Between March 2020 and April 2021, there were approximately 550,000 deaths in the US from COVID-19. That’s a staggering number of people who might still be alive if not for the pandemic – but it’s not the whole picture. There were also people alive who might otherwise not be: with schools closed, the US experienced a March without school shootings for the first time in 18 years; with businesses and workplaces shut down, the dozen or so annual mass public shootings the country had come to expect disappeared.
It seemed like the official statistics were starting to confirm something that, to many, made intuitive sense: with society under lockdown and the population staying home, gun violence would plummet. However, a new study published today in the journal Scientific Reports has shown that in reality, the opposite was happening: gun violence rates soared by more than 30 percent during the pandemic. In some states, like Minnesota, Michigan, and New York, the rate of gun violence more than doubled.
“We found a strong association between the COVID-19 pandemic time frame and an increase in gun violence in the U.S. compared to the pre-pandemic period,” explains the study. “While stay-at-home orders and social distancing measures are vital to contain the spread of COVID 19, we also need to be aware of the unintended social and economic stressors that may lead to gun violence.”
That’s especially bad news when hospitals and health care systems are still overwhelmed by the pandemic, the researchers point out. Resources like blood have been severely depleted by the pandemic – some hospitals reported having enough for one transfusion only per day, with surgeries were postponed nationwide – and ICU units and staff are already taken up by COVID-19 patients.
“We need I.C.U. beds, we need ventilators, we need personnel to care for the wave of Covid-19 patients. But gunshot victims are now fighting for space and resources inside America’s overcrowded I.C.U.s,” wrote Elinore Kaufman, a fellow in surgical critical care and trauma surgery at the University of Pennsylvania back in April 2020.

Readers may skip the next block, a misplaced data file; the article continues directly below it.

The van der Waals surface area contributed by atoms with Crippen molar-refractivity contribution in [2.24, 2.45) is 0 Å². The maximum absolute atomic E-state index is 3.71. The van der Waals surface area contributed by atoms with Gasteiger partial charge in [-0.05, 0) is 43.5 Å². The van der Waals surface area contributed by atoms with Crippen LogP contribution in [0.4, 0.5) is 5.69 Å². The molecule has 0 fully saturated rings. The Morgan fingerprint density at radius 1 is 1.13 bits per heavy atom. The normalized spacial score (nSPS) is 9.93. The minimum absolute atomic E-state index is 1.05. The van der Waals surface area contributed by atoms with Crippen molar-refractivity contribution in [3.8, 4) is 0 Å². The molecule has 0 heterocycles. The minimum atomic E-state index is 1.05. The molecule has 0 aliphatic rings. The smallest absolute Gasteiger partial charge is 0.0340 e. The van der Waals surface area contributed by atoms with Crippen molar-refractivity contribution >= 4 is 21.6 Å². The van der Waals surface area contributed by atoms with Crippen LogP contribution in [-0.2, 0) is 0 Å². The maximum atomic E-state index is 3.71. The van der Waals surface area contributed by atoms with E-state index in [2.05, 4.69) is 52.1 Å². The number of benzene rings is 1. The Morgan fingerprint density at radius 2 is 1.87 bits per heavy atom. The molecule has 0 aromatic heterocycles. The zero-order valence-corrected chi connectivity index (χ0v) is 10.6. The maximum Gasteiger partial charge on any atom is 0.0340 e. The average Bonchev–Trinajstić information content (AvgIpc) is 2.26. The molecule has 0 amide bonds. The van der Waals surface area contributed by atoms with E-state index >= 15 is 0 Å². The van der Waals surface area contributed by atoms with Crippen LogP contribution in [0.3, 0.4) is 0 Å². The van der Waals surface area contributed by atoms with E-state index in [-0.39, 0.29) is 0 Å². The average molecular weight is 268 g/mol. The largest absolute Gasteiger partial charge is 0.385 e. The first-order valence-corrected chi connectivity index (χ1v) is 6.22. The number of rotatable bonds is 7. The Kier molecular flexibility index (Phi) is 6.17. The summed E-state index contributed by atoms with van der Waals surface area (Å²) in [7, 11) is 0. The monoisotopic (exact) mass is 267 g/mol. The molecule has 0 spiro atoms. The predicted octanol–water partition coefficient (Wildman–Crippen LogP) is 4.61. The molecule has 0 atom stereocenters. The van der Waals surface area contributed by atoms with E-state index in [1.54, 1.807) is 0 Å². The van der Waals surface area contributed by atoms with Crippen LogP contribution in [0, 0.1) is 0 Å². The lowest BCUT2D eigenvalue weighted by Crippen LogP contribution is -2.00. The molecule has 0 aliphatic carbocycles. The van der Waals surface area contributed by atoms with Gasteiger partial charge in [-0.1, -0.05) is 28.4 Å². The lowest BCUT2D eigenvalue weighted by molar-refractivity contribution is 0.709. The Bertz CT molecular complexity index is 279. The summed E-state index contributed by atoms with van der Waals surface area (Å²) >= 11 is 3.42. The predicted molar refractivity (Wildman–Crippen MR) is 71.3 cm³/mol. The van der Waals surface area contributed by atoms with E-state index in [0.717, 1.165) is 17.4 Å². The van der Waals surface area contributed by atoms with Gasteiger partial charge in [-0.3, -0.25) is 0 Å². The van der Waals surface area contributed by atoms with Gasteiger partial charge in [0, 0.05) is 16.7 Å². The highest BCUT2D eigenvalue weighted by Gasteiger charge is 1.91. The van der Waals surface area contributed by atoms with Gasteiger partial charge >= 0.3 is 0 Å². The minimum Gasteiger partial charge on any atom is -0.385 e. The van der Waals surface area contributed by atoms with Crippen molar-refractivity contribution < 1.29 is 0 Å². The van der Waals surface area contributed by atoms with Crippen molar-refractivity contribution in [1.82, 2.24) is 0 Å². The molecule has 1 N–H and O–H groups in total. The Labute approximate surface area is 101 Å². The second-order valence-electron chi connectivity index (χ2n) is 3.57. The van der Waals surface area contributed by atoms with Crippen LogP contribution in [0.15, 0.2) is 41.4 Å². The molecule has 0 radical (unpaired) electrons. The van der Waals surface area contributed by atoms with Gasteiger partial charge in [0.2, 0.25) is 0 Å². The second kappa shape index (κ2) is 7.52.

“As our I.C.U.s fill up with patients struggling to breathe, we look around and ask: Can we save a bed, can we save two beds, for the gunshot victims we know are coming next? Who can watch these ventilated patients if we have to call doctors to the operating room to give a hand?”
Long queues outside gun stores became a common sight throughout 2020, and today’s study bears that out: there was a “significant increase” in the number of criminal background checks carried out for gun purchases during the COVID-19 stay-at-home orders than during the same period one year earlier.
Although the authors do suggest this increase in firearm ownership as a possible reason for the uptick in gun violence, an earlier study suggested there was no clear association between the two, instead concluding the problem stemmed from “other factors, like job loss, economic change, the closure of schools and community organizations and nonprofits, and civil unrest.”
Today’s study reaches a similar conclusion. The pandemic has created a “substantial increase in the burden of depressive symptoms in the U.S,” the study explains, which could have led to more firearm-related suicides. People have been forced to stay away from family and friends, it adds, which may have intensified psychological stress and depressive symptoms.
“The pandemic has yielded harmful ripple effects that need to be addressed,” co-lead investigator Paddy Ssentongo concluded in a statement. “The spike in gun violence in the era of COVID-19 comes as a stark reminder that we can’t afford to ignore it any longer. Now is the time to focus on this public health crisis.”